Until January 1, 2015, New Brunswick had been enforcing a restrictive abortion regulation for over 20 years, even though it was unconstitutional and created hardship for women and trans* people. The regulation required a patient to obtain written approval from two doctors who had to certify that the abortion was “medically necessary” before being allowed a funded abortion at a hospital.
It took the shocking closure of the Morgentaler Clinic in Fredericton, the province’s only abortion clinic, to finally spark change. Between the clinic’s April announcement and its July closure, a vibrant new reproductive rights movement sprung to life in New Brunswick. Its young activists campaigned tirelessly to raise awareness, and lobbied the government to repeal the regulation.
Right now, both hospitals that provide abortions in the province are managed by Vitalité Health Network: the Dr. Georges L Dumont Regional Hospital in Moncton and the Bathurst Chaleur Regional Hospital.
Spokesperson Luc Foulem said there is no plan to add to that number but what has changed is the way people can access the abortion clinics.
“Her first point of contact can be directly with our family planning clinics instead of going through a process of going through a family physician,” he said.
Foulem said the whole process from initial contact to having the procedure takes between two and three weeks.
He said it is premature for Vitalité to look at expanding the availability of the procedure.
“We don’t know at this point in time what our colleagues at Horizon Health Network will be doing, so there are a few too many variables at this point for us to justify making some infrastructure changes,” he said.
Anti-Abortion Leader Admits Clinic Restrictions Are Not About Safety – Huffington Post
Ethiopia’s game-changing abortion law – IRIN Africa
The Dawn of the Post-Clinic Abortion– The New York Times
Excellent paper on the topic of access in the Maritimes and creating barriers to access by forcing pregnant people to travel for abortion care:
On July 18th, the Morgentaler Clinic in Fredericton performed its last abortion. Without government funding, and the generous support of Dr. Henry Morgentaler, the clinic is no longer sustainable financially. The closure of this clinic is a reminder that although abortion is legal in Canada, there are still significant disparities in timely access to abortion services. The closure of the clinic is part of a long history of women’s access to abortion services at the local level before and after the legalization of abortion in 1969 and the decriminalization of abortion in 1988. The lack of access at the local level has a major impact on obtaining an abortion in much wider contexts because women have tended to travel to other jurisdictions for pregnancy termination. Travel is one of the main barriers to access to abortion. Yet travel is often the only way women can access abortion services.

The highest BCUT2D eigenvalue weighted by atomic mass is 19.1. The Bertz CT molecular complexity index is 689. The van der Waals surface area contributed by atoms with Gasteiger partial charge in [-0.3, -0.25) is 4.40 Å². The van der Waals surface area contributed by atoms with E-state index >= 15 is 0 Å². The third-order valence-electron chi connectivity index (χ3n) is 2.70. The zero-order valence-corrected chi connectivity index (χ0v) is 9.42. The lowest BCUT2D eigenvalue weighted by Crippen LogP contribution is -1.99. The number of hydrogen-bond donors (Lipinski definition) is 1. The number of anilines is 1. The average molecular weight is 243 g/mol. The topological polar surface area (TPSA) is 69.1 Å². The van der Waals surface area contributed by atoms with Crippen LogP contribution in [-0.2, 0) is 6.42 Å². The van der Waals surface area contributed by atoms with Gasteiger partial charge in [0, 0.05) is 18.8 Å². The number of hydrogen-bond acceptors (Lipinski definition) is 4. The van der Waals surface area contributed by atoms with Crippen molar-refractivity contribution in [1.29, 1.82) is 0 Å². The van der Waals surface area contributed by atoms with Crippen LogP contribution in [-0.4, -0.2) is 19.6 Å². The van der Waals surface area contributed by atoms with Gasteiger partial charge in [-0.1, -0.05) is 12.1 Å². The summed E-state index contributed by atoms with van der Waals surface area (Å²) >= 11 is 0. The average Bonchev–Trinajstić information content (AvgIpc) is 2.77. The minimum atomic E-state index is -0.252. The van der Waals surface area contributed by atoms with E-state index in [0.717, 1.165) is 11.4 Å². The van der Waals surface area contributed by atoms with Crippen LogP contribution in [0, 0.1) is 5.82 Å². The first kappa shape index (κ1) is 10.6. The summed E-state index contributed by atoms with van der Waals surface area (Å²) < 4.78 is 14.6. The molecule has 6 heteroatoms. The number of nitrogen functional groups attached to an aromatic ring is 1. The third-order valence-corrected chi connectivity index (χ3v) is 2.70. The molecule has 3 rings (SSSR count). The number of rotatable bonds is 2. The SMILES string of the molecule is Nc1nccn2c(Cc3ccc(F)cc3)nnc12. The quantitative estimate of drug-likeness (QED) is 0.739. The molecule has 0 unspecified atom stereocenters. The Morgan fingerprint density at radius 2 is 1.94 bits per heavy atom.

Via Activehistory.ca, article by Nancy Janovicek, Christabelle Sethna, Beth Palmer, and Katrina Ackerman
An open letter from Reproductive Justice NB to our supporters:
The words “thank you” do not feel big enough to express the gratitude we’ve felt over the last month as we surpassed our original fundraising goal of $100,000 in the #SaveTheClinic campaign. Our work would not be possible without your generosity and continued support!
The donation site will remain up and running past the July 31st deadline as we are still looking to finance equipment for the clinic and fund our advocacy work. Unequal access to reproductive services is a problem 20 years in the making in this province and any additional support goes a long way to help us eradicate these archaic healthcare practices… Read more